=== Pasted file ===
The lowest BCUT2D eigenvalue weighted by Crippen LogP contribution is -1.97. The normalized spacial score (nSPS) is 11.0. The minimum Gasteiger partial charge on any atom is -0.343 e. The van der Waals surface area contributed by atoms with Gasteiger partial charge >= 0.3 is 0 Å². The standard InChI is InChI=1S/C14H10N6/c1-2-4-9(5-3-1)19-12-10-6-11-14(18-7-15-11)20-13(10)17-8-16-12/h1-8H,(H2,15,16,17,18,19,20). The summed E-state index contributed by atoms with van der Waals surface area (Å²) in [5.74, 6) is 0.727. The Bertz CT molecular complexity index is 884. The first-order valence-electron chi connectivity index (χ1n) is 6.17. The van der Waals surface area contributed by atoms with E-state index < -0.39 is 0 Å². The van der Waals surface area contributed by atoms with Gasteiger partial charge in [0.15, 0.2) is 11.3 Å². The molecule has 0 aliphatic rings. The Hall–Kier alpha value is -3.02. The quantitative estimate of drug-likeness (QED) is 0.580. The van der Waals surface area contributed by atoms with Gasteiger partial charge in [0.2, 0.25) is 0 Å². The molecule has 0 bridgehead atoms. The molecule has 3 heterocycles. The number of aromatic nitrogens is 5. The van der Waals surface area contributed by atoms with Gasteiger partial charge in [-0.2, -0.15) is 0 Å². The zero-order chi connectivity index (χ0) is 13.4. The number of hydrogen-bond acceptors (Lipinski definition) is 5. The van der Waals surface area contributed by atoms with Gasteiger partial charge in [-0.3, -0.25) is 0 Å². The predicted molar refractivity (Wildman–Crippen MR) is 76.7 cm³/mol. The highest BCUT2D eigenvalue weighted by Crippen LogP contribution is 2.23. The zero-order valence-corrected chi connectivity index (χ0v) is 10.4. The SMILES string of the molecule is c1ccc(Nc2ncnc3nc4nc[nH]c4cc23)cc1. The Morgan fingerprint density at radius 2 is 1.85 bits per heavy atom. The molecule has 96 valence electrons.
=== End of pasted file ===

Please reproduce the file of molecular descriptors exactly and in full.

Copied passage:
The lowest BCUT2D eigenvalue weighted by Crippen LogP contribution is -1.97. The normalized spacial score (nSPS) is 11.0. The minimum Gasteiger partial charge on any atom is -0.343 e. The van der Waals surface area contributed by atoms with Gasteiger partial charge >= 0.3 is 0 Å². The standard InChI is InChI=1S/C14H10N6/c1-2-4-9(5-3-1)19-12-10-6-11-14(18-7-15-11)20-13(10)17-8-16-12/h1-8H,(H2,15,16,17,18,19,20). The summed E-state index contributed by atoms with van der Waals surface area (Å²) in [5.74, 6) is 0.727. The Bertz CT molecular complexity index is 884. The first-order valence-electron chi connectivity index (χ1n) is 6.17. The van der Waals surface area contributed by atoms with E-state index < -0.39 is 0 Å². The van der Waals surface area contributed by atoms with Gasteiger partial charge in [0.15, 0.2) is 11.3 Å². The molecule has 0 aliphatic rings. The Hall–Kier alpha value is -3.02. The quantitative estimate of drug-likeness (QED) is 0.580. The van der Waals surface area contributed by atoms with Gasteiger partial charge in [0.2, 0.25) is 0 Å². The molecule has 0 bridgehead atoms. The molecule has 3 heterocycles. The number of aromatic nitrogens is 5. The van der Waals surface area contributed by atoms with Gasteiger partial charge in [-0.2, -0.15) is 0 Å². The zero-order chi connectivity index (χ0) is 13.4. The number of hydrogen-bond acceptors (Lipinski definition) is 5. The van der Waals surface area contributed by atoms with Gasteiger partial charge in [-0.3, -0.25) is 0 Å². The predicted molar refractivity (Wildman–Crippen MR) is 76.7 cm³/mol. The highest BCUT2D eigenvalue weighted by Crippen LogP contribution is 2.23. The zero-order valence-corrected chi connectivity index (χ0v) is 10.4. The SMILES string of the molecule is c1ccc(Nc2ncnc3nc4nc[nH]c4cc23)cc1. The Morgan fingerprint density at radius 2 is 1.85 bits per heavy atom. The molecule has 96 valence electrons.